Dr Stobie, 50, has just been appointed director of education at the University of Cambridge International Examinations (CIE), the international wing of Cambridge Assessment, which also runs the domestic OCR exam board. From July, he will lead CIE's educational strategies for schools, supporting teachers and pupils and working with education reformers.
Big job. Does he have enough experience?
It looks like it. He started off as a classroom teacher and rose to become principal in two international schools in a career that included stints in New Zealand, Surrey, southern Africa, Austria, the Netherlands and Wales. He completed a masters degree and a doctorate at Bath University, with research interests in schools administration, curriculum and pedagogy. Dr Stobie has also worked in a number of roles for the International Baccalaureate Organisation, most recently as head of IB diploma curriculum development, 2006-09.
He gets around. Will the role involve travel?
It's got to be on the cards. CIE is the world's largest provider of international exams for 14 to 19-year-olds, operating in 157 countries across six continents. In some countries, such as Singapore, CIE exams are the state qualifications, and in others such as Botswana, Namibia and Swaziland, the board is working with governments on education reform.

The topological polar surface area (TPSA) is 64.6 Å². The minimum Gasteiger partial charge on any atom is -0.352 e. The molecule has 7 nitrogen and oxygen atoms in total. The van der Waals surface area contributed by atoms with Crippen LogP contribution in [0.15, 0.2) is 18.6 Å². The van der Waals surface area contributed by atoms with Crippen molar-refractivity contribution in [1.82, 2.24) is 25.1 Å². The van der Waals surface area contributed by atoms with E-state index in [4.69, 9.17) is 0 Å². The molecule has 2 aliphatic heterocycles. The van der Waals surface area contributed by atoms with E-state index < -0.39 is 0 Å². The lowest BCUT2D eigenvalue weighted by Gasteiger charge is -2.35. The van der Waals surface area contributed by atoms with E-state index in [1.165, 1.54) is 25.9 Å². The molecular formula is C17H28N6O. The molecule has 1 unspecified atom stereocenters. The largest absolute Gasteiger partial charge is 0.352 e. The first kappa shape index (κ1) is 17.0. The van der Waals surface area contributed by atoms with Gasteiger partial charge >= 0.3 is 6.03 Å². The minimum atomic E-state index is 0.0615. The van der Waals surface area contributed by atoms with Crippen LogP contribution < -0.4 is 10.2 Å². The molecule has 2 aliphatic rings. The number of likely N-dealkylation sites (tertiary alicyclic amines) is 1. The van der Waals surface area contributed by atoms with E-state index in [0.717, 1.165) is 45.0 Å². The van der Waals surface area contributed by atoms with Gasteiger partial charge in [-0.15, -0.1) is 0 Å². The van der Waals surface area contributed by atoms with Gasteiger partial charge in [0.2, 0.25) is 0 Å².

But what's all that got to do with UK schools?
Five letters - IGCSE. CIE's more traditional version of the GCSE is used in 120 countries worldwide. But the home market could be its next major expansion. One of the coalition Government's first acts was to allow state schools to offer the exam, which had already become a popular option in many British independent schools.
So can CIE build on this opportunity?
"It is up to heads but I would think so, yes," he says. "Because the products are good and people will want them. I do think it is a good thing that schools have a choice and it is good that is supported by the state. I applaud the fact that the Government is opening up the options."
Could there be a wholesale switch to IGCSEs?
That seems unlikely. CIE said itself last year that although ministers' stance had led to a big increase in state school interest in the IGCSE, it was doubtful that it would ever replace the GCSE. "It is simply another option - it is all about choice," a spokeswoman said. Dr Stobie echoes that view. "Some schools are choosing individual (IGCSE) courses that they think are particularly good and are teaching them alongside qualifications from other boards," he says. "They are choosing what best meets their needs."